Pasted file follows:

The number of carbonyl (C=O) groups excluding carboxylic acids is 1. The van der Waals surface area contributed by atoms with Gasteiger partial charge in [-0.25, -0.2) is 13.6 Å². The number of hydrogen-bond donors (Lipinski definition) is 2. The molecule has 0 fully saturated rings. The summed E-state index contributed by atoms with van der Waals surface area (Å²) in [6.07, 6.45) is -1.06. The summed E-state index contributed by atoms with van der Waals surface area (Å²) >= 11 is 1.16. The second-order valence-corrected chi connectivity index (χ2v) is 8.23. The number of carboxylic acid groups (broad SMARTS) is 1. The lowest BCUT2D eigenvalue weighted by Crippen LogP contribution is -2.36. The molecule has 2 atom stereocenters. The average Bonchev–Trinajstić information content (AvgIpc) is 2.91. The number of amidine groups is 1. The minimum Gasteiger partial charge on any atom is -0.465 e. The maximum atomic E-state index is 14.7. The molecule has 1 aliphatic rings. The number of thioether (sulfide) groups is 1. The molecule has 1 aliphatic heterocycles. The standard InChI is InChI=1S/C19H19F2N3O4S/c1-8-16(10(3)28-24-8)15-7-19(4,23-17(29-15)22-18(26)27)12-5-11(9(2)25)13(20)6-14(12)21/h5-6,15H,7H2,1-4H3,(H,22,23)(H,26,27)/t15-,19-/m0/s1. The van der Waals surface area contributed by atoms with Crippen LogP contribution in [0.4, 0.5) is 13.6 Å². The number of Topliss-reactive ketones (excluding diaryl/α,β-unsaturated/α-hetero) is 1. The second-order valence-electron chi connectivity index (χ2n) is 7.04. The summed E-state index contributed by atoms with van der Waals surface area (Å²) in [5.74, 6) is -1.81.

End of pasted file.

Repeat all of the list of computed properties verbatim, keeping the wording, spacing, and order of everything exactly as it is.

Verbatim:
The number of carbonyl (C=O) groups excluding carboxylic acids is 1. The van der Waals surface area contributed by atoms with Gasteiger partial charge in [-0.25, -0.2) is 13.6 Å². The number of hydrogen-bond donors (Lipinski definition) is 2. The molecule has 0 fully saturated rings. The summed E-state index contributed by atoms with van der Waals surface area (Å²) in [6.07, 6.45) is -1.06. The summed E-state index contributed by atoms with van der Waals surface area (Å²) >= 11 is 1.16. The second-order valence-corrected chi connectivity index (χ2v) is 8.23. The number of carboxylic acid groups (broad SMARTS) is 1. The lowest BCUT2D eigenvalue weighted by Crippen LogP contribution is -2.36. The molecule has 2 atom stereocenters. The average Bonchev–Trinajstić information content (AvgIpc) is 2.91. The number of amidine groups is 1. The minimum Gasteiger partial charge on any atom is -0.465 e. The maximum atomic E-state index is 14.7. The molecule has 1 aliphatic rings. The number of thioether (sulfide) groups is 1. The molecule has 1 aliphatic heterocycles. The standard InChI is InChI=1S/C19H19F2N3O4S/c1-8-16(10(3)28-24-8)15-7-19(4,23-17(29-15)22-18(26)27)12-5-11(9(2)25)13(20)6-14(12)21/h5-6,15H,7H2,1-4H3,(H,22,23)(H,26,27)/t15-,19-/m0/s1. The van der Waals surface area contributed by atoms with Crippen LogP contribution in [0.4, 0.5) is 13.6 Å². The number of Topliss-reactive ketones (excluding diaryl/α,β-unsaturated/α-hetero) is 1. The second-order valence-electron chi connectivity index (χ2n) is 7.04. The summed E-state index contributed by atoms with van der Waals surface area (Å²) in [5.74, 6) is -1.81.